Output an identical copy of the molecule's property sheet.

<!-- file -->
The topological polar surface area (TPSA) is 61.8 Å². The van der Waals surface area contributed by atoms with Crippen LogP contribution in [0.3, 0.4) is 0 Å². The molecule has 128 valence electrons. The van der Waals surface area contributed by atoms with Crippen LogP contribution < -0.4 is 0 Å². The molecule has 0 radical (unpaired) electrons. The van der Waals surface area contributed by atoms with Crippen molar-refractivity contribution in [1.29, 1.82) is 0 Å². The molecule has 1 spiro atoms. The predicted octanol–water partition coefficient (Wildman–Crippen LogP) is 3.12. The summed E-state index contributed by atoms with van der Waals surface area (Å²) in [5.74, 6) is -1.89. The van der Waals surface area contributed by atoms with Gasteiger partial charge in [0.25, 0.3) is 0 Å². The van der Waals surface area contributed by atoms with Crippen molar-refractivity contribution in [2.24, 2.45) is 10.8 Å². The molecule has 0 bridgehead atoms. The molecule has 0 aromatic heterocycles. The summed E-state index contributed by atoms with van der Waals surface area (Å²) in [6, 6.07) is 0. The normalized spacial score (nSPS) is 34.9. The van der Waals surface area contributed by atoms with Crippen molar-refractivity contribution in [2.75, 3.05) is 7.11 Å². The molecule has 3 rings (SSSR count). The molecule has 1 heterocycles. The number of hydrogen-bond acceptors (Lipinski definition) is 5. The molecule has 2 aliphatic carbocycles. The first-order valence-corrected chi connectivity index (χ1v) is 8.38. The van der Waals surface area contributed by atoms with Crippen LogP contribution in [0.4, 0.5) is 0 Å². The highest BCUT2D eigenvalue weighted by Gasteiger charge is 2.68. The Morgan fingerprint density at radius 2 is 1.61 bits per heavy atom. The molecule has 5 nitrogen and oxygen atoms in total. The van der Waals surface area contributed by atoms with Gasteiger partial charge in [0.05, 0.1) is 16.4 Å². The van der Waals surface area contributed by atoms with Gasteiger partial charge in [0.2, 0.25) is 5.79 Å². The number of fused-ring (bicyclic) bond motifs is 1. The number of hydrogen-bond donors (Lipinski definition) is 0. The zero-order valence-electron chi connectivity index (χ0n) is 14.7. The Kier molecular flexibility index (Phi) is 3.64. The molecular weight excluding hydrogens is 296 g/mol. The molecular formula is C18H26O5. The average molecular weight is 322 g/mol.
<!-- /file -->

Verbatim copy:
The topological polar surface area (TPSA) is 61.8 Å². The van der Waals surface area contributed by atoms with Crippen LogP contribution in [0.3, 0.4) is 0 Å². The molecule has 128 valence electrons. The van der Waals surface area contributed by atoms with Crippen LogP contribution < -0.4 is 0 Å². The molecule has 0 radical (unpaired) electrons. The van der Waals surface area contributed by atoms with Crippen molar-refractivity contribution in [1.29, 1.82) is 0 Å². The molecule has 1 spiro atoms. The predicted octanol–water partition coefficient (Wildman–Crippen LogP) is 3.12. The summed E-state index contributed by atoms with van der Waals surface area (Å²) in [5.74, 6) is -1.89. The van der Waals surface area contributed by atoms with Gasteiger partial charge in [0.25, 0.3) is 0 Å². The van der Waals surface area contributed by atoms with Crippen molar-refractivity contribution in [2.24, 2.45) is 10.8 Å². The molecule has 0 bridgehead atoms. The molecule has 0 aromatic heterocycles. The summed E-state index contributed by atoms with van der Waals surface area (Å²) in [6, 6.07) is 0. The normalized spacial score (nSPS) is 34.9. The van der Waals surface area contributed by atoms with Crippen molar-refractivity contribution in [2.75, 3.05) is 7.11 Å². The molecule has 3 rings (SSSR count). The molecule has 1 heterocycles. The number of hydrogen-bond acceptors (Lipinski definition) is 5. The molecule has 2 aliphatic carbocycles. The first-order valence-corrected chi connectivity index (χ1v) is 8.38. The van der Waals surface area contributed by atoms with Crippen LogP contribution in [0.4, 0.5) is 0 Å². The highest BCUT2D eigenvalue weighted by Gasteiger charge is 2.68. The Morgan fingerprint density at radius 2 is 1.61 bits per heavy atom. The molecule has 5 nitrogen and oxygen atoms in total. The van der Waals surface area contributed by atoms with Gasteiger partial charge in [0.05, 0.1) is 16.4 Å². The van der Waals surface area contributed by atoms with Gasteiger partial charge in [0.2, 0.25) is 5.79 Å². The number of fused-ring (bicyclic) bond motifs is 1. The number of hydrogen-bond donors (Lipinski definition) is 0. The zero-order valence-electron chi connectivity index (χ0n) is 14.7. The Kier molecular flexibility index (Phi) is 3.64. The molecular weight excluding hydrogens is 296 g/mol. The molecular formula is C18H26O5. The average molecular weight is 322 g/mol.